Jeanne Merrill is the Policy Director for the California Climate and Agriculture Network.

California's changing climate

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The California Environmental Protection Agency (CalEPA) released earlier this month a unique report on the effects of climate change that the state is experiencing now.  The report comes as a recent public opinion poll finds a record number of Californians want immediate state action to reduce greenhouse gas emissions.

Many climate science reports project into the future what we may experience as greenhouse gases accumulate and heat up our planet.  Such studies are critical to our understanding of climate change, but can make its impacts feel far and distant from our day-to-day.

But the most recent CalEPA report documents current climate change impacts that Californians are living with now. And the news has implications for all of us and especially for farmers and ranchers who are among the first to feel the effects of a changing climate.

Wildfires are increasing in intensity and frequency. Since 1950, annual acreage burned in wildfires statewide has been increasing.  The state’s three largest fire years occurred in the last ten years.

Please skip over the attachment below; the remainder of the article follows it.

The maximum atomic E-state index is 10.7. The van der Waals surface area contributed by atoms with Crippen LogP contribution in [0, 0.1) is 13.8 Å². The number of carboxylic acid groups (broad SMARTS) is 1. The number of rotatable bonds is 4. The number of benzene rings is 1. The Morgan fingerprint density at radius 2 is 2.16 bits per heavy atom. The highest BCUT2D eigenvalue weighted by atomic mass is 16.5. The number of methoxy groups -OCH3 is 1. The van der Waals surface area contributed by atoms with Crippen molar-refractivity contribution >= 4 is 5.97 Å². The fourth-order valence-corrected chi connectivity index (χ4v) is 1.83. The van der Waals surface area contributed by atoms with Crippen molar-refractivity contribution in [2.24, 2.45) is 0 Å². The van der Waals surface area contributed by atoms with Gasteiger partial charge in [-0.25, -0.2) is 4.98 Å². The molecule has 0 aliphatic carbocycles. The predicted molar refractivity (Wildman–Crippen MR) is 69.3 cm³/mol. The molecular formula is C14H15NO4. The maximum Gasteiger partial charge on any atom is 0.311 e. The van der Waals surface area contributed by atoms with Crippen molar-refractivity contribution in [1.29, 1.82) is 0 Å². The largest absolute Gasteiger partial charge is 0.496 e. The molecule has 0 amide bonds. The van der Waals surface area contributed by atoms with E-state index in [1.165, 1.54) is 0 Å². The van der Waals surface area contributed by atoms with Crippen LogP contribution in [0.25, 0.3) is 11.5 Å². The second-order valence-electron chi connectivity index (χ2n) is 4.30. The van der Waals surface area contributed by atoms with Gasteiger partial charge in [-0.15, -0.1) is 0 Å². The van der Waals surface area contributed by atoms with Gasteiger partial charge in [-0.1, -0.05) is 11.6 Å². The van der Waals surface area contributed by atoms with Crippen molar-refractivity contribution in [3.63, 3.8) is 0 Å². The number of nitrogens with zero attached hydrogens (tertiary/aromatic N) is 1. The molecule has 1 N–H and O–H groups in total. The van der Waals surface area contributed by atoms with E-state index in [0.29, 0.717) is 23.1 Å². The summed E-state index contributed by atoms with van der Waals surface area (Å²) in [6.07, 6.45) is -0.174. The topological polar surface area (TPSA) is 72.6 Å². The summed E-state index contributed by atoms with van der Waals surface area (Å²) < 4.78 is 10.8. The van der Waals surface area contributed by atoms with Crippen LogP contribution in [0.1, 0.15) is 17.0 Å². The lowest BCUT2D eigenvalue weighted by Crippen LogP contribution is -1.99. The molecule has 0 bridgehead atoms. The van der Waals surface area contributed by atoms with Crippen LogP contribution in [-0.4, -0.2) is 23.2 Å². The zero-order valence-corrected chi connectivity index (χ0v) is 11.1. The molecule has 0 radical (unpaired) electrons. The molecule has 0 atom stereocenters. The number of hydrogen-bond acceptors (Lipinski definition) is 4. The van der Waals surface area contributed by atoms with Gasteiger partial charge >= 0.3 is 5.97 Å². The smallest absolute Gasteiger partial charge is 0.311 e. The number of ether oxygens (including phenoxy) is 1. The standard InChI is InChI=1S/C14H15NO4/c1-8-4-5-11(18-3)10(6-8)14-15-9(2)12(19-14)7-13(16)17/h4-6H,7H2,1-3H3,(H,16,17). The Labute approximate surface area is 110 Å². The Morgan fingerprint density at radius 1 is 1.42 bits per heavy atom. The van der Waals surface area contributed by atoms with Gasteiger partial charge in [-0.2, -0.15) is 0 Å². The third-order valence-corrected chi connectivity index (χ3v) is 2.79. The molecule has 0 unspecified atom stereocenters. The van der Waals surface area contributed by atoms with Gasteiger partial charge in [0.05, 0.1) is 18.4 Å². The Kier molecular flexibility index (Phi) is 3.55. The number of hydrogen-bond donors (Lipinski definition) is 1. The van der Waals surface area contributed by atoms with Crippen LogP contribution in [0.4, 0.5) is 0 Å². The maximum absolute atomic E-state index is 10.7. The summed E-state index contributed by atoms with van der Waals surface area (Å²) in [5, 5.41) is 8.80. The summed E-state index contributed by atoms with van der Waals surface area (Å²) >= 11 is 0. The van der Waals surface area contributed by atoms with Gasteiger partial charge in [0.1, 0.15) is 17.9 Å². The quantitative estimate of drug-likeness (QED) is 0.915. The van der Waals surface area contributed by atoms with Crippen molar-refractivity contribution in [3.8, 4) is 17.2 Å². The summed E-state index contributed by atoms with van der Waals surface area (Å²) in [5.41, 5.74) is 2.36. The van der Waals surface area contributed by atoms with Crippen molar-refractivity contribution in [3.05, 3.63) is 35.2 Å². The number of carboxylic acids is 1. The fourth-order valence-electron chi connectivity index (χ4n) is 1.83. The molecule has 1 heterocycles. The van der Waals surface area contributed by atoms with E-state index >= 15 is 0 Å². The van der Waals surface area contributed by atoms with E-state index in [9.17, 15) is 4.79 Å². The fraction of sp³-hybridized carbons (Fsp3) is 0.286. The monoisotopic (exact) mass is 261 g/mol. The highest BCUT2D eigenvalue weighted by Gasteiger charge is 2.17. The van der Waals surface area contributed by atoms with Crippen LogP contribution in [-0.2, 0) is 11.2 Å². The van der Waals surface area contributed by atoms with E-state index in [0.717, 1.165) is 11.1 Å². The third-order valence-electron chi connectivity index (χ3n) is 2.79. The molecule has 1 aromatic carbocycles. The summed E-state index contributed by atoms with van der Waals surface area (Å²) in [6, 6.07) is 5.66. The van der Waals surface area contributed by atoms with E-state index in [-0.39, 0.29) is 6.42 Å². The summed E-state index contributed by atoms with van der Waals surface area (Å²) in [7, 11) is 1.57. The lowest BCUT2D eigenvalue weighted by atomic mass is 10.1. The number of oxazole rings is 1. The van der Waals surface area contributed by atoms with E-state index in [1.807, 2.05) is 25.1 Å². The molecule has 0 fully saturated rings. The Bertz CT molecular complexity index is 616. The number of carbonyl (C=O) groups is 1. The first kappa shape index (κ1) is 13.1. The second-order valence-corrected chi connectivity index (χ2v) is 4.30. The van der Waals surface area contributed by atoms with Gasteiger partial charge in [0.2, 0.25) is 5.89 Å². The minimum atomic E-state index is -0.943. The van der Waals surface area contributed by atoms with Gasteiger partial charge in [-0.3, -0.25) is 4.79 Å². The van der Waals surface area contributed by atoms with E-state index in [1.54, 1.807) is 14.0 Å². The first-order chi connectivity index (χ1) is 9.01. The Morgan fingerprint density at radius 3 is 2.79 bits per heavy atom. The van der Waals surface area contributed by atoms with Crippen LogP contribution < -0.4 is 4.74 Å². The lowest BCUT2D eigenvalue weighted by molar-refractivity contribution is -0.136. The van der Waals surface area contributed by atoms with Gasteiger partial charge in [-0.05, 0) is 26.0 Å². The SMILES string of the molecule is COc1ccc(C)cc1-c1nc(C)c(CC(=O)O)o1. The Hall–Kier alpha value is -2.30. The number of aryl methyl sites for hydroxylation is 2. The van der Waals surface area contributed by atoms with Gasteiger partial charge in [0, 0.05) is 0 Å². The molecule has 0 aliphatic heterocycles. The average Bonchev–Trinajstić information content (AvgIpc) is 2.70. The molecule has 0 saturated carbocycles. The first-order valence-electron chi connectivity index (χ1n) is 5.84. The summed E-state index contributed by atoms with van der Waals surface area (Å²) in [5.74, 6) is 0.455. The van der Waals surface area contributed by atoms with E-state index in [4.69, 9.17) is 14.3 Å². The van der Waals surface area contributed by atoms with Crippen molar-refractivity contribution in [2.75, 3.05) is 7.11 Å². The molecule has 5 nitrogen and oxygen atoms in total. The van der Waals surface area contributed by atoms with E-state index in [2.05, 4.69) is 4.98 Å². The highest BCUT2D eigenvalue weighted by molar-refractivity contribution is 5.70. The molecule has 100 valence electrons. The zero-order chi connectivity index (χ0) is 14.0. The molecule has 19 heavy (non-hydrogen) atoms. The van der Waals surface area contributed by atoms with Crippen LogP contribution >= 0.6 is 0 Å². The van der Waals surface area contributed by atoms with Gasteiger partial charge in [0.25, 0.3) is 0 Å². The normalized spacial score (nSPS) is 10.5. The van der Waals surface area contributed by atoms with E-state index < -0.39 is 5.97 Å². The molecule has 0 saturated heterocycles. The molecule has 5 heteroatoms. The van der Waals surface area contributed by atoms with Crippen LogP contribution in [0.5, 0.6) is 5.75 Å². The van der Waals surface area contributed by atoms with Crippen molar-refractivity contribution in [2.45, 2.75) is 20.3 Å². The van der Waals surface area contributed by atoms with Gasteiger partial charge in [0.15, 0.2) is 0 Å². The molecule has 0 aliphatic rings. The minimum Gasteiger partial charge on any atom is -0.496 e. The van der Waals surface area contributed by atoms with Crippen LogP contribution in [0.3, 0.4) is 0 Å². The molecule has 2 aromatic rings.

Sea levels are rising. Over the last 100 years, measurement stations in the San Francisco Bay Area and La Jolla have measured a rise of 8 and 6 inches, respectively. Sea level rise threatens flooding of low-lying areas, saltwater intrusion of water supplies and infrastructure impacts.

Over the last century, snowmelt runoff that feeds our reservoirs is declining. The state is experiencing more precipitation in the form of rain instead of snow.  The amount of snowmelt from April to June has declined about 9 percent with implications for water availability and wildlife.

Extreme heat events have increased in intensity, frequency and duration since 1950.  Nighttime heat waves are especially increasing in all regions of the state.

Since 1950, we have experienced a decreasing number of winter chill hours, which are needed for fruit and nut tree production, critical California industries.

These and other climate change impacts can strain our communities, including the ability of farmers and ranchers to produce the food we rely upon.

Visit the California Climate and Agriculture Network (CalCAN) website for the complete blog post.

Jeanne Merrill is the Policy Director for CalCAN.

 

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